Algae are hot. Dotted around campus and in far-flung countries are strange-looking devices created by the men from Innovatron in which these miniature green plants are seething away.
Innovatron? You have probably never heard of it. You have to know what you are looking for, otherwise you would walk right past it. On the Bornse Weilanden behind Zodiac stands a big blue building next to a low embankment. A tiny sign at ankle height on the path to the entrance tells you this is the Development Workshop. So this is it. Building 121, the AFSG and ASG Development Workshop, recently redubbed Innovatron. It was Reinoud Hummelen, one of the two managers, who came up with the name. ‘We needed something appropriate and Latin-sounding. And there was already a Technotron, now Axis,’ he says almost apologetically. In fact, the name is quite apt as development and innovation are the core business. This is not the place for run-of-the-mill solutions, explains the other manager, Eric Karruppannan. ‘We don’t make things from a catalogue. We make equipment that isn’t on the market. We select the jobs we accept on that basis.’ That means prototypes, one-offs or short series, adds Hummelen. Not because they look down on the run-of-the-mill jobs, but because non-standard solutions are their stock in trade. Strange-looking equipment for teaching and research, like the algae breeding reactor Algaemist.
The Development Workshop was the result of the merger of the AFSG workshop (Biotechnion) and the ASG workshop (Zodiac) two years ago. Last autumn, it was officially rechristened Innovatron. There are nine specialists, working in electronics, process control engineering, construction and metalworking. ESG and PSG have similar (smaller) workshops of their own. Innovatron serves the entire campus, making complex equipment for teaching and research that is not available on the market. But researchers can also go there for basic technical problems, service and repairs. Innovatron is a non-profit organization and has an annual turnover of 800 thousand euros.
Algaemist sounds like ‘Alchemist’ when pronounced in Dutch: Innovatron’s geeks are good at names. The breeding reactor is the key to green gold. The first device was developed in 2011 for teaching purposes. Marcel Janssen at Bioprocess Technology ordered 16 for a practical. ‘He came with a list of preferences and requirements, and asked if we could help.’ The striking thing about the Algaemist is the reactor vessel, which is flat rather than circular. Janssen came up with that idea himself. ‘Reactor vessels are normally round so that you can stir the contents. But we wanted a flat reactor that you can illuminate on one side. That makes the light measurements easier,’ says Janssen. That is important for lab experiments. Light is the engine that drives photosynthesis, the production mechanism within the algae. So the ‘vessel’ is actually a narrow space between two glass plates. But stirring is difficult with a flat surface, so that task is performed by bubbling air through it. An inflow of air enriched with carbon dioxide not only ensures a constant supply of the raw materials for photosynthesis but also takes away the oxygen that is formed, creates a flow and mixes the contents.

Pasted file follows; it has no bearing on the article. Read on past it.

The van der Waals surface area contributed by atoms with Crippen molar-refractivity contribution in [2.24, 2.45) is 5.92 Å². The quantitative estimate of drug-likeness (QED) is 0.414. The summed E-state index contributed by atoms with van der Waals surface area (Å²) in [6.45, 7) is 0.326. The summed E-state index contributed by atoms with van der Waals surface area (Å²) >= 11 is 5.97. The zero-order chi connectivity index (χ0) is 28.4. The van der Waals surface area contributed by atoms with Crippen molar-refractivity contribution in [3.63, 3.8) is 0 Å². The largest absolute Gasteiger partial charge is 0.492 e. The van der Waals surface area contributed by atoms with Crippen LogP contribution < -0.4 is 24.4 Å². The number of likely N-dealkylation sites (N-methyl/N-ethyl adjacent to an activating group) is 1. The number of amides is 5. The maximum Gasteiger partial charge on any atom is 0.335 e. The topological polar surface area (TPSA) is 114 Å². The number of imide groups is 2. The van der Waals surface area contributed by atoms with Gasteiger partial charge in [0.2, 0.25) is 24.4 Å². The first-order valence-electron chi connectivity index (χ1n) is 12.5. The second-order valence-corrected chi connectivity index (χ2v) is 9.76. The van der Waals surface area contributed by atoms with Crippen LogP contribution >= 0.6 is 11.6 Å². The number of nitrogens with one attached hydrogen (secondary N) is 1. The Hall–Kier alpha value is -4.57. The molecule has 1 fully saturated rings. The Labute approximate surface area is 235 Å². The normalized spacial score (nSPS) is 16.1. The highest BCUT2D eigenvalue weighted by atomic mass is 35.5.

The Algaemist has turned out to be a success in commercial terms too. They have now made about 50 such reactors, each one the price of a family car. Most of them can be found in the AlgaeParc and Bioprocess Technology. But algae researchers in Aquatic Ecology, the Netherlands Institute of Ecology and VHL Leeuwarden also use them. And thanks to PhD students and alumni, there are now Algaemists in Denmark, Norway and even Mexico. ‘We have pretty much set the standard for labmodel algae reactors,’ says Karruppannan with justified pride. ‘And that success means we are also able to develop the next generation of reactors.’ That next generation is currently under construction in the workshop. The key here is to scale up. The Algaemist is a table model with a reactor vessel capacity of 400 millilitres. They are now working on a larger version with 25 litres, still with flat reactors. But it is not really possible to scale it up further than that, says Janssen. The plates become too large and bend, while the water pressure in the reactor causes problems for the air flows. So the latest development, a production model, uses tubes instead of plates. The device takes up an area of 25 square metres and should be able to produce 150 kilos of dry matter a year.
This is turning out to be a formidable challenge for the Innovatron engineers. But that is precisely what they enjoy, says Karruppannan. ‘You need to be creative. If you aren’t, you end up with something that’s already on the market, probably costing less than what we can deliver. People often arrive with no more than an idea, a sketch. But all we need is some notes on a beer mat. Then we work with the customer to come up with a feasible, affordable piece of equipment. That’s the challenge. That’s when our eyes light up here. You have to be a bit of a technology freak.’
Photo: Guy Ackermans